The first baked goods I ever mastered was cornbread, that iconic quick bread so loved by just about everyone in American, especially in the South.
Cornbread was a dinner staple in my home growing up, and I suppose that’s why my mother was so adamant about me learning to make it. It may have also had something to do with cornbread being my favorite snack at the time, and therefore I was always requesting her to make it. Shortly after my tenth birthday, I received my first lesson in the art of making cornbread–one I remember to this day.
Like so many of America’s early country “chefs,” my mother (affectionately called “Sugar” by me, my sister, and most of our friends) didn’t own many of the smallwares and utensils so seemingly indispensable in today’s kitchens. And that included a proper set of measuring cups and spoons. Instead, like her mother and grandmother, she used a teacup and teaspoon from our table service. So as “Sugar” stood next to me in the small kitchen of our frame tract home, my lesson went something like this:
“Get that large green mixing bowl and put in one and a little more than half a cup of cornmeal. No, no, that’s too much . . . that’s better. Now add about a quarter teaspoon of baking soda and a slightly heaping teaspoon of baking powder. Okay, add half a teaspoon of salt, and stir everything together.
Alright, crack an egg into the meal and be careful not to get any shell in it. Now add about a cup and a half of buttermilk and about half of the hot bacon grease from the skillet. Stir the whole thing until smooth. Good, good!”
Then she had me sprinkle some cornmeal into the melted grease left in her cast iron skillet. Only after the meal was nicely browned was I allowed to add the batter and place the skillet in the oven. After about 20 or 25 minutes it was done–tender and fluffy on the inside with a crisp, deep mahogany crust on the outside. It was this crust that my father loved to cut off, slather with gobs of “butter” (actually margarine because it was cheaper), and eat with his supper. Sometimes he’d drown a large piece of buttered cornbread with molasses and eat it for dessert.
I, not being a huge fan of molasses, enjoyed another of my father’s cornbread rituals–crumbling it into a bowl, pouring ice cold buttermilk over it, and eating it like cereal. Man, it just doesn’t get much better than that!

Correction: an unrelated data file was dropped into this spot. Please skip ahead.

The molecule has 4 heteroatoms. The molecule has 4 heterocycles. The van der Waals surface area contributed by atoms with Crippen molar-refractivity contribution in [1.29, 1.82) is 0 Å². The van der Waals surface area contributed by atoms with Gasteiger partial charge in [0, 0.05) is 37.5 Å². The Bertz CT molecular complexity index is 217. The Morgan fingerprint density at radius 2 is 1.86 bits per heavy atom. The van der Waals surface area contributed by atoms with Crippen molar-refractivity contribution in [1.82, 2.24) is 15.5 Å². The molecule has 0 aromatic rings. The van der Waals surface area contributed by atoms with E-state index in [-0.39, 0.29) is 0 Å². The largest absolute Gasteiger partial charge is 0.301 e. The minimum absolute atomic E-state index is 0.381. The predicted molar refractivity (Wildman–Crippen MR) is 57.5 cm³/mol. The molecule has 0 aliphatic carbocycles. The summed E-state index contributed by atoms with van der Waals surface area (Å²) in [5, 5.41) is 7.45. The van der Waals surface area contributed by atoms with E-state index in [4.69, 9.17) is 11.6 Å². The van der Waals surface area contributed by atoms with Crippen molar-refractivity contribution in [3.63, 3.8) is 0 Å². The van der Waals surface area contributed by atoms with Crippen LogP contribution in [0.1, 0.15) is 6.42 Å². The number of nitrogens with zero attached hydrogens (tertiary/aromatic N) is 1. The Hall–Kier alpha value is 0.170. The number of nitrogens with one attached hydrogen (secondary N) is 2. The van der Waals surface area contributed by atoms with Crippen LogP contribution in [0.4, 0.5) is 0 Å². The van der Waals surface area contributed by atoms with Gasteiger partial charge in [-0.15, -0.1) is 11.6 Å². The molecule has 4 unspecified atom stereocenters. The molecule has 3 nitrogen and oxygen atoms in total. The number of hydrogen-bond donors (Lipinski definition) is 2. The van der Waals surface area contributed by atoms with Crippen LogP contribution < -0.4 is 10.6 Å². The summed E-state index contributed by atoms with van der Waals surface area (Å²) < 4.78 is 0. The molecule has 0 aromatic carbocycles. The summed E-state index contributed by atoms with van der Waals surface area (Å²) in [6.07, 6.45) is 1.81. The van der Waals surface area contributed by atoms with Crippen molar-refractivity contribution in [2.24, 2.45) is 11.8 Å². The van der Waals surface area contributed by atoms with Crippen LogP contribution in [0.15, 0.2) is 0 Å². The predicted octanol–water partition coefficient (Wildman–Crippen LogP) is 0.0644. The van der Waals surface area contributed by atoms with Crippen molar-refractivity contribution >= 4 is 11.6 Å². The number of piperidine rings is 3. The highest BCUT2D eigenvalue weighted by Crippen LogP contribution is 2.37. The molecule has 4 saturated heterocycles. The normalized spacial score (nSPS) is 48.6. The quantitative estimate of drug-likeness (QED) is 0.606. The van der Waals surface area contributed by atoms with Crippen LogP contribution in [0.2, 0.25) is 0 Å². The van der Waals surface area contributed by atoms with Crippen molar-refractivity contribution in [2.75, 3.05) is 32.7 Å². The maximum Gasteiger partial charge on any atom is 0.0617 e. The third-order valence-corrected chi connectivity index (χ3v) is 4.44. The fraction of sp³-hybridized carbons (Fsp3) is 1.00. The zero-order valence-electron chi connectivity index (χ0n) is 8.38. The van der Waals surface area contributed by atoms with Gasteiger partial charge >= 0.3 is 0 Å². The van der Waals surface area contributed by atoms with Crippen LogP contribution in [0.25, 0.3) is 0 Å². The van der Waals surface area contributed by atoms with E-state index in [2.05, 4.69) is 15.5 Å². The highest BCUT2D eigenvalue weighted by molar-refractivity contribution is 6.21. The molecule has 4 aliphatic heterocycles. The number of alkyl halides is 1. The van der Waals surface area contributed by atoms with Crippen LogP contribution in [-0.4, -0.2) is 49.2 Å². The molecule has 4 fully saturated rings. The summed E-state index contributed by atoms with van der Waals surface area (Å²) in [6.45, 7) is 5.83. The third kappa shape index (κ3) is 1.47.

Many people credit the rural South for creating cornbread when in reality we can thank the Native Americans for its humble beginning.
By the end of the thirteenth century, the cultivation of corn had spread throughout the middle and eastern parts of America and as far north as southeastern Canada. Corn was a major food staple for the Native Americans, who were roasting it, grinding it into meal, and turning it into all kinds of cakes, breads, and porridges long before the first European set foot on our shores. As the local Indians introduced early colonists to corn, they also showed them numerous ways of using it, including making a bread called “pone” (or sometimes referred to as “Indian pone”) made of cornmeal (Indian meal), salt, and water. This was the first cornbread.
Soon colonists begin developing their own recipes for “cornbread,” referring to them by any number of names–ashcakes, hoecakes, journey cakes, johnnycake, and dodgers, to mention a few. These names varied by region and community, as did the differentiation in recipes.
One reason cornbread has always been so popular is that flour and yeast–commodities that were once expensive and hard to get–are not needed. Another is that making cornbread is quick because it does not need to rise, as do yeast breads. Cornbread was the bread of life for America’s rural poor and working class.
Today cornbread is enjoyed by everyone throughout the United States, with as many recipes as there are people who make it, although the basic ingredients–cornmeal, eggs, oil, and milk–remain the same. This is particularly true in the South and Southwest where it has become a traditional staple with many uses, from a side dish for barbecue, chili, and various legumes (such as pinto beans, butter beans, and blackeyed peas), to stuffing for chicken, turkey, and pork.
Northern and Southern cornbread differ in several ways, from the preference in types of cornmeal used (yellow cornmeal in the North; white in the South), to the amount of eggs and sugar in the recipe. Northerners typically use a 1:1 ratio of cornmeal and flour, making the finished product lighter with a more cake-like consistency. Southerners tend to use little if any flour. And contrary to the beliefs of many, sweet cornbread is not limited to people in the North. Actually, the practice of adding sugar began in the South, although tastes in this region seem to run more to the savory side. Southerner’s also tend to favor buttermilk in the batter as well as the use of flavorings such as corn kernels, chilies, cracklings, or green onions. And finally, it is traditional in the South to bake cornbread in a cast iron skillet using hot bacon grease to give it a distinctly crunchy crust, whereas Northerners prefer vegetable oil and square metal or glass baking dishes. Having grown up in the South and Southwest, I tend to be partial to sugarless cornbread, although I do prefer yellow course ground cornmeal.
Today “Sugar’s” black cast iron skillet hangs in my kitchen, having been a gift from her in the mid-1990’s shortly before she passed on to her heavenly home. And although I do own a set of measuring cups and spoons, I continue to measure the ingredients for her cornbread recipe using a tea cup and a teaspoon from my stainless flatware set.